Growing Up as a Species

We have colluded with a world that denies our true nature, making it an unsustainable world. In our growing up as a species, it is time to realize that we, as individuals, have an ability and an accountability to affect a new reality.

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I grew up believing the world is a dangerous place. But, after a whole lot of suffering and some careful deliberation, I have changed my mind.

Reality is magical. I can observe my perception of it changing from one thought to the next.

When I notice the world around me looking ominous, I pause, reel in, examining my thoughts and what they reflect about my strongest beliefs.  Though contextual elements vary, I can always find one of these dispirited myths at the source:

I AM SEPARATE

I DON’T HAVE ENOUGH

I CAN’T

I HAVE TO GO ALONG TO GET ALONG

1. Pause & Observe the Underlying Myth

The first thing I do is allow myself to feel compassion for my feelings. Yeah, these are powerful cultural myths being fed and reflected to us at every turn! They have been drilled into us for a long time through our creation stories, nursery rhymes, media, politics and personal relationships. We are well-practiced at them, like it or not.

Just as I would comfort one of my children suffering emotional pain, so I comfort the child in me. It’s tough being human. By doing diligence around this act of self-compassion, I not only make myself feel better, I also do not have to store the emotional pain to be dealt with at a later time.  Maybe you can also appreciate one less piece of emotional baggage. 😉

2. Update the Story

Next, I consciously change the thought. If “I am separate” is the myth currently getting the most airtime in my head, I identify the antidote – the medicinal thought to counteract this rather poisonous one. What thought do I prefer? What is more true?

My new thought could be simply, “I belong”.  I belong to this earth, this species. I am inextricably linked to everything everywhere when it comes right down to it. And I have a strong belief that I am needed to do my part, just like everyone else.

3. Look for Evidence

Next, I look for evidence to support my new thought. As I look for it, lo and behold, I begin to see it in my environment. I see how alike we are in so many ways. I see how we all want the same thing at our core. I see how we effect one another, how we effect our environment and how our environment effects us. The dispirited myth of separation begins to look comical.

Before I know it, my perception of my world has morphed. I see a world of compassion. I see a world I am undeniably a part of, a world to which I belong. I see our similarities as we are all trying to secure ourselves, to find our way, to do what we think we are supposed to be doing. I see myself in you, and you in everything.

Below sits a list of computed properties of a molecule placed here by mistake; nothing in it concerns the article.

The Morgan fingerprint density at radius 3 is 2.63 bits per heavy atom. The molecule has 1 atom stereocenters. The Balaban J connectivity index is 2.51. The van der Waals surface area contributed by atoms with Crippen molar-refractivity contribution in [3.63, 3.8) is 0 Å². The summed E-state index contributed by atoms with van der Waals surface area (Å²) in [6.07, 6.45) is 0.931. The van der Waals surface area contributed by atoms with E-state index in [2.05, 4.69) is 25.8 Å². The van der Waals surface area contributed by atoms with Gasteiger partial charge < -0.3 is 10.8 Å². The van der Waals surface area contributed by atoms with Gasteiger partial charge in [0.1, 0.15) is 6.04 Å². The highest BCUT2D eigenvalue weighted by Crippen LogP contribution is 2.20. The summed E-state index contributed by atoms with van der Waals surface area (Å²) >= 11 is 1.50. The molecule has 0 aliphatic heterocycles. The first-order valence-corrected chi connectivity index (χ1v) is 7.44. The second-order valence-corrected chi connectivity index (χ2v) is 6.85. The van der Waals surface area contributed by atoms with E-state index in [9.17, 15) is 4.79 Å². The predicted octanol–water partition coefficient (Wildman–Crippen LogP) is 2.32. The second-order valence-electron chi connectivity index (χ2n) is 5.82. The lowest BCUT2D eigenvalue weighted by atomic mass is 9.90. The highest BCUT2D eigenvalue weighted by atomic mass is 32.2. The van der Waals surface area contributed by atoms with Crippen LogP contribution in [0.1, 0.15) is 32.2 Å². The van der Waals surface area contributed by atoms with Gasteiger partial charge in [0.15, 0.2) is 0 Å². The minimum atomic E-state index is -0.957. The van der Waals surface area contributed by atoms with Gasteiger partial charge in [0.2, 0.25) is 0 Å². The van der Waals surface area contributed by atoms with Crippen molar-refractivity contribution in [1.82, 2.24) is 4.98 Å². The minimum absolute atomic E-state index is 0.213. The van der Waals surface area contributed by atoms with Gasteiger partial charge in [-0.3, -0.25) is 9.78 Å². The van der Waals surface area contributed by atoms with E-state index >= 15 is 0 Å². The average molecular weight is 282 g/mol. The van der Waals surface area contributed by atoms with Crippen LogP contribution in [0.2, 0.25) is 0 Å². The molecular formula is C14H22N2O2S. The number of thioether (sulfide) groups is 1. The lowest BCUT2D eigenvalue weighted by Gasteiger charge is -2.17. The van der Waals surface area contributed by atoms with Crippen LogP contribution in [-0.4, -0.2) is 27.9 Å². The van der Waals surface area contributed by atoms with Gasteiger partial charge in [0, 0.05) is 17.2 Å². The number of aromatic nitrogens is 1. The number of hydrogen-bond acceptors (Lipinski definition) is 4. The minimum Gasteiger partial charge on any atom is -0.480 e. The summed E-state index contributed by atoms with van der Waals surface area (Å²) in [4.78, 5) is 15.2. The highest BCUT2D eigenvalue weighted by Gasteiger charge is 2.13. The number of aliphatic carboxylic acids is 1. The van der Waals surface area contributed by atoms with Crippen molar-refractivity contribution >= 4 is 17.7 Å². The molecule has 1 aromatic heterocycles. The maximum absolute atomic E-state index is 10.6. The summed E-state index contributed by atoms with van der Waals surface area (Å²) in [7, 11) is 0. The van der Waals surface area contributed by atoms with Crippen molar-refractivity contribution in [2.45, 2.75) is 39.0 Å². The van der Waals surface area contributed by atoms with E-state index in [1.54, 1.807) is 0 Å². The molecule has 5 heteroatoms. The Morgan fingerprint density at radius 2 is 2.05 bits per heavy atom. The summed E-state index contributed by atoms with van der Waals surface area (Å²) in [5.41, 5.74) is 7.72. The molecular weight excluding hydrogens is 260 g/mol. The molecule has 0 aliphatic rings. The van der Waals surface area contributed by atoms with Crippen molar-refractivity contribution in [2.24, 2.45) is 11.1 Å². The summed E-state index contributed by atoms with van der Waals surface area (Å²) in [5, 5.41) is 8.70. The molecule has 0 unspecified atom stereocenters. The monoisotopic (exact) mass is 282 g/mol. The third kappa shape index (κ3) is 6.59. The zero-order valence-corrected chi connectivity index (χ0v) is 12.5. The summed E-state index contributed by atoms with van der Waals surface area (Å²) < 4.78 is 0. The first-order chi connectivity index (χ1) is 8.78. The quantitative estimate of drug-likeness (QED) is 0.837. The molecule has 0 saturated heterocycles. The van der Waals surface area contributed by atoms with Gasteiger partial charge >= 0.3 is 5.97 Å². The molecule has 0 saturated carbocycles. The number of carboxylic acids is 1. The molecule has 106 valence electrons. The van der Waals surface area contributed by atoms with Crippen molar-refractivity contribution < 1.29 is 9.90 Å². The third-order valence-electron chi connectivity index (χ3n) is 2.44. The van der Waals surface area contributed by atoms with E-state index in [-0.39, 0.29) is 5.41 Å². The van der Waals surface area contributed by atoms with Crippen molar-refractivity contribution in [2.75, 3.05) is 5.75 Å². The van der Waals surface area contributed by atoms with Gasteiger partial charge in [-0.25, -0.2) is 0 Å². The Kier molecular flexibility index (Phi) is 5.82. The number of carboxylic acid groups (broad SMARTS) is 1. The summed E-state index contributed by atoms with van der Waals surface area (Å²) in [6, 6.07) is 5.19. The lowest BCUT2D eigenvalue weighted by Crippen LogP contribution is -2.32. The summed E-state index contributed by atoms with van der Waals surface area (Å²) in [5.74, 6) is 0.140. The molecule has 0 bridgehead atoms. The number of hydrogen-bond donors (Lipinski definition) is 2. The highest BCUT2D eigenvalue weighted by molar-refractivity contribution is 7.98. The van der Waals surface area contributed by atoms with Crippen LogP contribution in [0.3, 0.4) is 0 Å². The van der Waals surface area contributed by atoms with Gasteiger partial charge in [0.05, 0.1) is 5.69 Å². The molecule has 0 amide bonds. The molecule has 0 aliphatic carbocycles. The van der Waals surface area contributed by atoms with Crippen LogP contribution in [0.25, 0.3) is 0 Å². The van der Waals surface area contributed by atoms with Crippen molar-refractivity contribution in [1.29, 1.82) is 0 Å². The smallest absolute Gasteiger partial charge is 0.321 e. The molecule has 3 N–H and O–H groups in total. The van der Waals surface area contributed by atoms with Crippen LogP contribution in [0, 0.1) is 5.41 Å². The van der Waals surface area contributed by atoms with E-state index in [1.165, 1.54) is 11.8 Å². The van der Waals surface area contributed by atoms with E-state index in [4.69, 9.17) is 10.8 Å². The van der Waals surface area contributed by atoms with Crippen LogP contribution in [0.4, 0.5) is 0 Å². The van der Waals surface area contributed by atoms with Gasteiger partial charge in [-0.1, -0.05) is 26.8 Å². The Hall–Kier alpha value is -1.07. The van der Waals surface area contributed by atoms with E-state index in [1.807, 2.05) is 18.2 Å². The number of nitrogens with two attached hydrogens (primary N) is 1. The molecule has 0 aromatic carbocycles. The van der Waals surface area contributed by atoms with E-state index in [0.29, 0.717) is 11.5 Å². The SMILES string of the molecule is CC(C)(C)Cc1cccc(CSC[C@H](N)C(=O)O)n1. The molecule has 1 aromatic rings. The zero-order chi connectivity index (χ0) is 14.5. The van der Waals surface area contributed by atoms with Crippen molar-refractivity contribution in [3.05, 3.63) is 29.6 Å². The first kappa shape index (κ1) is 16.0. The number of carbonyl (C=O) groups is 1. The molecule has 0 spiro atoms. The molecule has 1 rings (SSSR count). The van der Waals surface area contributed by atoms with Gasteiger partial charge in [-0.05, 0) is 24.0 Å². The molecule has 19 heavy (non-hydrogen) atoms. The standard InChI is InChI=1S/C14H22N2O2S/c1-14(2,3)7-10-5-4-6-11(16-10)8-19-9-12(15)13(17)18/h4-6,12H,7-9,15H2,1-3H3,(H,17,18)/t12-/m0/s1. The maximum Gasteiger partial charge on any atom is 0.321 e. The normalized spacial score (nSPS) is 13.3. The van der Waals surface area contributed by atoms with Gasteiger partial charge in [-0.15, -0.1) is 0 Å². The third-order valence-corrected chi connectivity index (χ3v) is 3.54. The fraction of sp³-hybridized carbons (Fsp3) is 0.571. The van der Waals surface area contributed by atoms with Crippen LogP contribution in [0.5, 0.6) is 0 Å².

Am I out of touch with reality? Or, am I choosing which to align with? I’d love to hear your thoughts. Let’s talk. Comment in the box below.

What does it serves to focus on a negative reality? How can we address negative situations while maintaining our energetic allegiance to the reality we prefer?

Let’s discuss that next post.

 

 

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2 thoughts on “Growing Up as a Species

  1. Lesley Howard

    Amy, thank you for this post.
    I have found through learning about, and practicing (often gracelessly) non-violent communication that I am most likely to go the “bad neighborhood” of my brain (your myths) because it is easier to be apathetic, or self-righteous, or hopeless than it is to feel the deeper emotions beneath . . . because when I allow myself to peel back what is under those myths I am always tremendously sad. And feeling sad is harder than feeling apathetic.
    When I allow myself to feel sad however, and dwell with that sorrow and comfort the part of myself that feels sorrowful, as you note re: our children, it shifts to allow openings that I couldn’t see before–but it is uncomfortable work.
    So I think we focus on negative reality because even though it’s unpleasant, it’s *less* uncomfortable than sitting with sadness.

    Reply
    1. Amy McTear Post author

      Lesley, thanks so much for your thoughts. I agree. We do a lot unconsciously to avoid confronting our pain. The thing is these underlying sorrowful myths are only as true as we make them. As you say it is tough but important to be with the sadness, to experience it, register it, make it conscious, and then even more vital that we let it reveal our hidden beliefs. This is what truly frees us from the sadness and emotional negativity. It is important to challenge these beliefs. Are they REALLY true? I have a spiritual teacher that says that all negativity is an indication that we are believing something that is not true to who we (BIG SELF) know ourselves to be…

      Reply

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